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A bipartisan group of senators introduced legislation this week that would ban US imports of Russian oil and gas over the Ukraine crisis — a move that President Joe Biden has so far ruled out.
The Ban Russian Energy Imports Act, introduced by Republican Rob Portman and a bipartisan group of 17 other senators — many of whom represent US states rich in energy and coal resources — would force the Biden administration to cut off the stream of Russian oil, gas and coal into the US.
“We must do all we can to bankrupt [President Vladimir Putin’s] economy and his war machine in order to defeat Russia’s assault on Ukraine,” Mr Portman said in a statement regarding the legislation.
“The United States should immediately stop buying Russian oil and increase domestic energy production here at home.”
Still, the legislation would need a buy-in from Democratic leaders to become law and the White House has indicated its opposition to banning Russian energy imports.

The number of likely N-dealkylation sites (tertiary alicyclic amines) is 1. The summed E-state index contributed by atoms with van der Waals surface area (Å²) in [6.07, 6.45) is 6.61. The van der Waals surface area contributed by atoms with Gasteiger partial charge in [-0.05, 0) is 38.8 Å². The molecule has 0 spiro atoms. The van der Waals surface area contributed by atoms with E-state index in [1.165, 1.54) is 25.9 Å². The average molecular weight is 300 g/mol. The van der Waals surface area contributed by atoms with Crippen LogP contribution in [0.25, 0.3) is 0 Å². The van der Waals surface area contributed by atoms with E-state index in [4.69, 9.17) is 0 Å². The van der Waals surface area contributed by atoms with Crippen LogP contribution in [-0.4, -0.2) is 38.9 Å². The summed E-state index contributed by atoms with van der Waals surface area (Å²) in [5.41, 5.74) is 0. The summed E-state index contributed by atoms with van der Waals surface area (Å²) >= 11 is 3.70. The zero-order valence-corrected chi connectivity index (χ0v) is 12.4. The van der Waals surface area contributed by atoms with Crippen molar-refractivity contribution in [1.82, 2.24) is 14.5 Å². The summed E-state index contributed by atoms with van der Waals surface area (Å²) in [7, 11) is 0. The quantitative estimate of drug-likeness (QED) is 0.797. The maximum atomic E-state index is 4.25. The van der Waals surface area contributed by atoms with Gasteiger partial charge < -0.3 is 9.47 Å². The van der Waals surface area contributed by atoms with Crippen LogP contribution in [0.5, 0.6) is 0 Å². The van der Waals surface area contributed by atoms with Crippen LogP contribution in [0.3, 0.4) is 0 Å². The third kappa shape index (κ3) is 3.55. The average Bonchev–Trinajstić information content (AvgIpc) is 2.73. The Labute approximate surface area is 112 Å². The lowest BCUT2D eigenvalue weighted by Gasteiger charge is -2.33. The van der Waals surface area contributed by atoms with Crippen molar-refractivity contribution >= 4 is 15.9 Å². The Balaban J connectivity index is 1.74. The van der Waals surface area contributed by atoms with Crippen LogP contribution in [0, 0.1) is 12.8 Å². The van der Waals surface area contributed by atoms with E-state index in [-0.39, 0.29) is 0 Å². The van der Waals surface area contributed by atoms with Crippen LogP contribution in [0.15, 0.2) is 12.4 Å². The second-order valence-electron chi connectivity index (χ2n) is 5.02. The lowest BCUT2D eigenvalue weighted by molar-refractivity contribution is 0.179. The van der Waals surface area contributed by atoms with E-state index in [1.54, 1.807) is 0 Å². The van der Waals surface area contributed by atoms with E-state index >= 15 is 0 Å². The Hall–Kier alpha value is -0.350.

Mr Biden told reporters at the White House on Thursday that he would not ban Russian oil imports and he has vowed to mitigate the increase that the harsh US sanctions on Russia could have on rising petrol prices.
“We don't have a strategic interest in reducing the global supply of energy, and that would raise prices at the gas pump for the American people,” White House Press Secretary Jen Psaki told reporters on Thursday.
Rising petrol prices, coupled with the potential for Russian sanctions to exacerbate the 40-year-high inflation within the US, could spell additional trouble for Mr Biden’s party in the midterm elections in November.
But that has not stopped high-profile Democrats, including House Speaker Nancy Pelosi, from rallying behind calls to ban Russian oil and gas imports.
And many US oil traders have already started avoiding the Russian energy market of their own volition.
Unlike in Europe, which is largely dependent on Russia’s oil and gas exports, Russian energy imports to the US account for a minuscule percentage of American energy supplies.
Russian crude oil makes for only 3 per cent of total US crude oil imports and 1 per cent of total crude oil processed in US refineries, the American Fuel and Petrochemical Manufacturers Trade Association said.
Most US crude oil imports come from Canada, Mexico and Saudi Arabia.